Posts for tag: tmj disorders
Chronic jaw pain can be an unnerving experience that drains the joy out of life. And because of the difficulty in controlling it patients desperate for relief may tread into less-tested treatment waters.
Temporomandibular disorders (TMDs) are a group of conditions affecting the joints connecting the lower jaw to the skull and their associated muscles and tendons. The exact causes are difficult to pinpoint, but stress, hormones or teeth grinding habits all seem to be critical factors for TMD.
The most common way to treat TMD is with therapies used for other joint-related problems, like exercise, thermal (hot and cold) applications, physical therapy or medication. Patients can also make diet changes to ease jaw function or, if appropriate, wear a night guard to reduce teeth grinding.
These conservative, non-invasive therapies seem to provide the widest relief for the most people. But this approach may have limited success with some patients, causing them to consider a more radical treatment path like jaw surgery. Unfortunately, surgical results haven't been as impressive as the traditional approach.
In recent years, another treatment candidate has emerged outside of traditional physical therapy, but also not as invasive as surgery: Botox injections. Botox is a drug containing botulinum toxin type A, which can cause muscle paralysis. Mostly used in tiny doses to cosmetically soften wrinkles, Botox injections have been proposed to paralyze certain jaw muscles to ease TMD symptoms.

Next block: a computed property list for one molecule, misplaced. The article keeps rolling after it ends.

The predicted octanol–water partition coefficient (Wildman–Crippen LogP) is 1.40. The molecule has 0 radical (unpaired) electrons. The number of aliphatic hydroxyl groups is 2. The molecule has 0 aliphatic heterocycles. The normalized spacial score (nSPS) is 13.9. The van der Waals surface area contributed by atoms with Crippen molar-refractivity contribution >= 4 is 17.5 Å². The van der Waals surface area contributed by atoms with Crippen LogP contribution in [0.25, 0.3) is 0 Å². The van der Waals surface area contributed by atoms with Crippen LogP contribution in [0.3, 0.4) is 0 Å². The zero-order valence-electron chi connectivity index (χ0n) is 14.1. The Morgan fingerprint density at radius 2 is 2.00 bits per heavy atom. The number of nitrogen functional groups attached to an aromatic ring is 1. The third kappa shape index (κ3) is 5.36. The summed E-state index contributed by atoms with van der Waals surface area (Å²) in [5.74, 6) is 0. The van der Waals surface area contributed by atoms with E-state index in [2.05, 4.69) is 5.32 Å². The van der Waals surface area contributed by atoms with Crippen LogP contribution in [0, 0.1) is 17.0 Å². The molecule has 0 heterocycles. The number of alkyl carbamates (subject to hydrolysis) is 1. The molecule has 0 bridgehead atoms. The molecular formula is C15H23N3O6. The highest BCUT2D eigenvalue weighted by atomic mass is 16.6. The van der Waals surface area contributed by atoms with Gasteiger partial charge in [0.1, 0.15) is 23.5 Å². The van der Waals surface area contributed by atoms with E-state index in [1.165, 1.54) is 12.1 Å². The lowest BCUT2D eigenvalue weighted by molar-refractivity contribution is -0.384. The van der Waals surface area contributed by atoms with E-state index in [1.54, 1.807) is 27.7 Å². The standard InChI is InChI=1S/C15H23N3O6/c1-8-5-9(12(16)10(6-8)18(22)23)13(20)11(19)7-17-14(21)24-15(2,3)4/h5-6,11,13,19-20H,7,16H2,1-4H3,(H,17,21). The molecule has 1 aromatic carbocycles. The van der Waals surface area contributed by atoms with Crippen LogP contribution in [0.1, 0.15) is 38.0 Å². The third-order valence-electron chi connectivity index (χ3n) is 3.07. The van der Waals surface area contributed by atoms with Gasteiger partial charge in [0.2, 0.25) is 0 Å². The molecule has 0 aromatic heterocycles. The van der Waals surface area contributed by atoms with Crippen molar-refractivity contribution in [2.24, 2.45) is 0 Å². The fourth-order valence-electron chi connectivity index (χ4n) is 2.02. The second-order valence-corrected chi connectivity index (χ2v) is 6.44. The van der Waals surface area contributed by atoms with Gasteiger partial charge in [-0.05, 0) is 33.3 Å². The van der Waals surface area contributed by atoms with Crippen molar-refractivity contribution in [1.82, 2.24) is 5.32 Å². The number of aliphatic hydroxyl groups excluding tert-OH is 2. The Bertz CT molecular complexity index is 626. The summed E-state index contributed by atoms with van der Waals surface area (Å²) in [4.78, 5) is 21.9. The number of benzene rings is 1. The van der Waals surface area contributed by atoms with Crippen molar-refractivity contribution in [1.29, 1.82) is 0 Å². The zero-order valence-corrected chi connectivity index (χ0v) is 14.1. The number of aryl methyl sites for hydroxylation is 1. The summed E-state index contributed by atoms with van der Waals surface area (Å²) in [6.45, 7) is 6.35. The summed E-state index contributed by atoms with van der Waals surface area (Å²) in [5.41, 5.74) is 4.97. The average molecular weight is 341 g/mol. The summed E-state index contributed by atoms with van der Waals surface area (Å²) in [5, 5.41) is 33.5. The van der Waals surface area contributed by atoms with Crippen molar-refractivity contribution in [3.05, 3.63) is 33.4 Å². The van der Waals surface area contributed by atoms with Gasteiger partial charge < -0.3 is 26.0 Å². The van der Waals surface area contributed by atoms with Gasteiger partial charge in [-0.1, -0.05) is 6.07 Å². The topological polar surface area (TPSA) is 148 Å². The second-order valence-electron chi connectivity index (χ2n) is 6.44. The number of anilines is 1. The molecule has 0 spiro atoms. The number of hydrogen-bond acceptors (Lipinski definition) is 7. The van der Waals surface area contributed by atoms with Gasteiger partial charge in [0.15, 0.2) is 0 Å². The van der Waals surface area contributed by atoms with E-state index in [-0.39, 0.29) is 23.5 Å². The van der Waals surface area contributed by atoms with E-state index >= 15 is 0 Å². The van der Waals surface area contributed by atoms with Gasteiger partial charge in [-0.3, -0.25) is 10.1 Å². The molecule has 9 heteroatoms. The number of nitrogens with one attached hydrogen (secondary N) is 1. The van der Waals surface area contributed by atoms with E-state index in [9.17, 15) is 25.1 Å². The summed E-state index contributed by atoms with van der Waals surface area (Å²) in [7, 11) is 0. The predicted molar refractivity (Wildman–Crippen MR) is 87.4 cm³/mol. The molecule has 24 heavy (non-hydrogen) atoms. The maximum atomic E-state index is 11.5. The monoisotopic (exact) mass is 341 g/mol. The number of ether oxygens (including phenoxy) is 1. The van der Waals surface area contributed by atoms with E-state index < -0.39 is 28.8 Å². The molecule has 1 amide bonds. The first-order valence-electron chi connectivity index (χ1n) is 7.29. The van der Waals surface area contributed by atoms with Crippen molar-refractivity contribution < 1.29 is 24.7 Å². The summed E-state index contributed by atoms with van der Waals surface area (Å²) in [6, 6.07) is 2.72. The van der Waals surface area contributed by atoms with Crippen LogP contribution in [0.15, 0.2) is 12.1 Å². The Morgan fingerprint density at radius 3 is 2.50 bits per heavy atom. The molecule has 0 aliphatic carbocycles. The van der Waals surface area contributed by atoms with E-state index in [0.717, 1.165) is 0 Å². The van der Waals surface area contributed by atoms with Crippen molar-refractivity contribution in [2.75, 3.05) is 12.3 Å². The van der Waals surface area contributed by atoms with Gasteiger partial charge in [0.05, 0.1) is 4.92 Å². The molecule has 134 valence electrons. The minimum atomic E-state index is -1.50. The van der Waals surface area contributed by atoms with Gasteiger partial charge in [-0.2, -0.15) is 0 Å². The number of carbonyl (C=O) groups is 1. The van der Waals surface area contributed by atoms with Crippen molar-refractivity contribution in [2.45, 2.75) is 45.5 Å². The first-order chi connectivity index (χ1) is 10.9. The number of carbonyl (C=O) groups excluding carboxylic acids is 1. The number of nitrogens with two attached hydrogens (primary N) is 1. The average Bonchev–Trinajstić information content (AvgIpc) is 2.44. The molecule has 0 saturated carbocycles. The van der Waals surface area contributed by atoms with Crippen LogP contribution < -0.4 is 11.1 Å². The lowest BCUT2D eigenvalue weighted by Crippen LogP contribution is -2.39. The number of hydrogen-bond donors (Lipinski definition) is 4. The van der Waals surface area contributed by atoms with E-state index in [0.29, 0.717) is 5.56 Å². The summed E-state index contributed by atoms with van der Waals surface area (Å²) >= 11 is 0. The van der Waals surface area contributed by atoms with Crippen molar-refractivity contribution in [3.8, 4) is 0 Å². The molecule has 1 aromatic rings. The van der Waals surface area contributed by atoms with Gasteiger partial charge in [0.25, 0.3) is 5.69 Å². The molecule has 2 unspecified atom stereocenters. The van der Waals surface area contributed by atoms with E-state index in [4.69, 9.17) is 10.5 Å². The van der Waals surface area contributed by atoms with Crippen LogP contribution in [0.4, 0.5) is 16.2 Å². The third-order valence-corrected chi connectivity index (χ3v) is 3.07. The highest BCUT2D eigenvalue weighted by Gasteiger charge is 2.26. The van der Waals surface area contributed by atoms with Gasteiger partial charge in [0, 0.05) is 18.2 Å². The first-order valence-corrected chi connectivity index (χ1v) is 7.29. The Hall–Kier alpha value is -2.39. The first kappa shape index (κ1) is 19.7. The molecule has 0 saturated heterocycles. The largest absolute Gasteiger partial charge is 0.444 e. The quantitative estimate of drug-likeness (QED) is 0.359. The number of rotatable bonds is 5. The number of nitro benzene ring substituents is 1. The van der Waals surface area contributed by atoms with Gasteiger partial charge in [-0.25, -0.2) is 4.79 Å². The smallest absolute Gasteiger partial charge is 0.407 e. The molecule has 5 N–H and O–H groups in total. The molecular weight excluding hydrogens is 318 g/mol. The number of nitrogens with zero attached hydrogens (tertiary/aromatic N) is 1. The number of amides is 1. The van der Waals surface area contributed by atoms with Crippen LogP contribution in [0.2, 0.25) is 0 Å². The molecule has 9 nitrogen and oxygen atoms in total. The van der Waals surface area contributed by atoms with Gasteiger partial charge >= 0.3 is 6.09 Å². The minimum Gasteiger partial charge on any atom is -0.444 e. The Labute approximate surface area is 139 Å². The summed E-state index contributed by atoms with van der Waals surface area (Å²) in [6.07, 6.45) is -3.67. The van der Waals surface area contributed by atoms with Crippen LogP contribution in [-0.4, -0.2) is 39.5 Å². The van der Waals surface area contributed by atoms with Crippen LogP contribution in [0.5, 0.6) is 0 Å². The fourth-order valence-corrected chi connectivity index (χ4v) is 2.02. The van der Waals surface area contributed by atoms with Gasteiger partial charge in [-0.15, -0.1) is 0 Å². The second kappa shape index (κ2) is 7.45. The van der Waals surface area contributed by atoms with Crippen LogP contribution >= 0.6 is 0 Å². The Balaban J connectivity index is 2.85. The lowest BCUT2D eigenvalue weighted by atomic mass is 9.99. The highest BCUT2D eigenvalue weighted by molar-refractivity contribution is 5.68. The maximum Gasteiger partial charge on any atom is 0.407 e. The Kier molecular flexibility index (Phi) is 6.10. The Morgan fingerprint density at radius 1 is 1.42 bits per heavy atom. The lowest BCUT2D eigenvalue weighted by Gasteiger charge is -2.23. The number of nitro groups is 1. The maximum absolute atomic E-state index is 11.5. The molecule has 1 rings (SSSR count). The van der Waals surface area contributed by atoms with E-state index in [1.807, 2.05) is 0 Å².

Although this sounds like a plausible approach, Botox injections have some issues that should give prospective patients pause. First, Botox can only relieve symptoms temporarily, requiring repeated injections with increasingly stronger doses. Injection sites can become painful, bruised or swollen, and patients can suffer headaches. At worst, muscles that are repeatedly paralyzed may atrophy, causing among other things facial deformity.
The most troubling issue, though, is a lack of strong evidence (outside of a few anecdotal accounts) that Botox injections can effectively relieve TMD symptoms. As such, the federal Food and Drug Administration (FDA) has yet to approve its use for TMD treatment.
The treatment route most promising for managing TMD remains traditional physical and drug therapies, coupled with diet and lifestyle changes. It can be a long process of trial and error, but your chances for true jaw pain relief are most likely down this well-attested road.
If you would like more information on treating jaw disorders, please contact us or schedule an appointment for a consultation. You can also learn more about this topic by reading the Dear Doctor magazine article “Botox Treatment for TMJ Pain.”
Every May, the National Fibromyalgia & Chronic Pain Association asks people around the world to spread awareness of fibromyalgia and other chronic pain conditions. Anyone with fibromyalgia and its associated joint and muscle pain knows all too well how chronic pain can disrupt everyday life. And as we see frequently in the dental office, people contending with the jaw pain and dysfunction associated with a temporomandibular joint disorder (TMD) can equally relate.
But here’s the kicker—if you’ve been diagnosed with either TMD or fibromyalgia, there’s a good chance you’re also dealing with both conditions. For example, in one recent survey of over a thousand TMD patients, two-thirds reported also having fibromyalgia or similar kinds of health issues. Researchers are looking intently at possible connections between TMD and fibromyalgia since understanding any potential link between the two might open the door to new ways of treatment.
Fibromyalgia patients experience frequent muscle spasms and fatigue throughout their bodies, coupled with other problems like sleeplessness and memory difficulties. Most researchers today believe it’s caused by a malfunction within the central nervous system (CNS) to process pain. Those working with TMD research are also considering whether the same type of malfunction contributes to jaw joint pain and dysfunction.